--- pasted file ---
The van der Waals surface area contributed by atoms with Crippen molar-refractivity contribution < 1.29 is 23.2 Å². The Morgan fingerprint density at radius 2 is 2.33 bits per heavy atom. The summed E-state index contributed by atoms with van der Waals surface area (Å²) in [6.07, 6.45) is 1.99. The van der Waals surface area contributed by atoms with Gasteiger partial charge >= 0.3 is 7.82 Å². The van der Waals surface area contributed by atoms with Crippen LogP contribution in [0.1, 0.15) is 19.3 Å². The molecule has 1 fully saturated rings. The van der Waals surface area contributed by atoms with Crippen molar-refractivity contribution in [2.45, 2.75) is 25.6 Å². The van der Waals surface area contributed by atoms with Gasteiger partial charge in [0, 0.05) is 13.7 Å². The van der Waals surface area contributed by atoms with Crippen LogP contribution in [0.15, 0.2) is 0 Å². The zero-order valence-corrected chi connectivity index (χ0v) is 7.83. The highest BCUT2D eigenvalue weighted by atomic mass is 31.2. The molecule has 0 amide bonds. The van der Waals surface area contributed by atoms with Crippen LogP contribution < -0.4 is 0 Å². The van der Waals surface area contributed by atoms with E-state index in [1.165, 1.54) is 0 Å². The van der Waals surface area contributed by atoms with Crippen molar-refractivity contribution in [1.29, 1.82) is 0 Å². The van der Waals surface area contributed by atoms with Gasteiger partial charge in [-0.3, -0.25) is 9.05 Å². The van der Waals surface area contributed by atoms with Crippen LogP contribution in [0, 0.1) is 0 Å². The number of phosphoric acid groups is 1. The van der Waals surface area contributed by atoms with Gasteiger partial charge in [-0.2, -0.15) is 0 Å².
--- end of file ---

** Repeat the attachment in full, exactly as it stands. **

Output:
The van der Waals surface area contributed by atoms with Crippen molar-refractivity contribution < 1.29 is 23.2 Å². The Morgan fingerprint density at radius 2 is 2.33 bits per heavy atom. The summed E-state index contributed by atoms with van der Waals surface area (Å²) in [6.07, 6.45) is 1.99. The van der Waals surface area contributed by atoms with Gasteiger partial charge >= 0.3 is 7.82 Å². The van der Waals surface area contributed by atoms with Crippen LogP contribution in [0.1, 0.15) is 19.3 Å². The molecule has 1 fully saturated rings. The van der Waals surface area contributed by atoms with Crippen molar-refractivity contribution in [2.45, 2.75) is 25.6 Å². The van der Waals surface area contributed by atoms with Gasteiger partial charge in [0, 0.05) is 13.7 Å². The van der Waals surface area contributed by atoms with Crippen LogP contribution in [0.15, 0.2) is 0 Å². The zero-order valence-corrected chi connectivity index (χ0v) is 7.83. The highest BCUT2D eigenvalue weighted by atomic mass is 31.2. The molecule has 0 amide bonds. The van der Waals surface area contributed by atoms with Crippen LogP contribution < -0.4 is 0 Å². The van der Waals surface area contributed by atoms with E-state index in [1.165, 1.54) is 0 Å². The van der Waals surface area contributed by atoms with Crippen molar-refractivity contribution in [1.29, 1.82) is 0 Å². The van der Waals surface area contributed by atoms with Gasteiger partial charge in [-0.3, -0.25) is 9.05 Å². The van der Waals surface area contributed by atoms with Crippen LogP contribution in [0, 0.1) is 0 Å². The number of phosphoric acid groups is 1. The van der Waals surface area contributed by atoms with Gasteiger partial charge in [-0.2, -0.15) is 0 Å².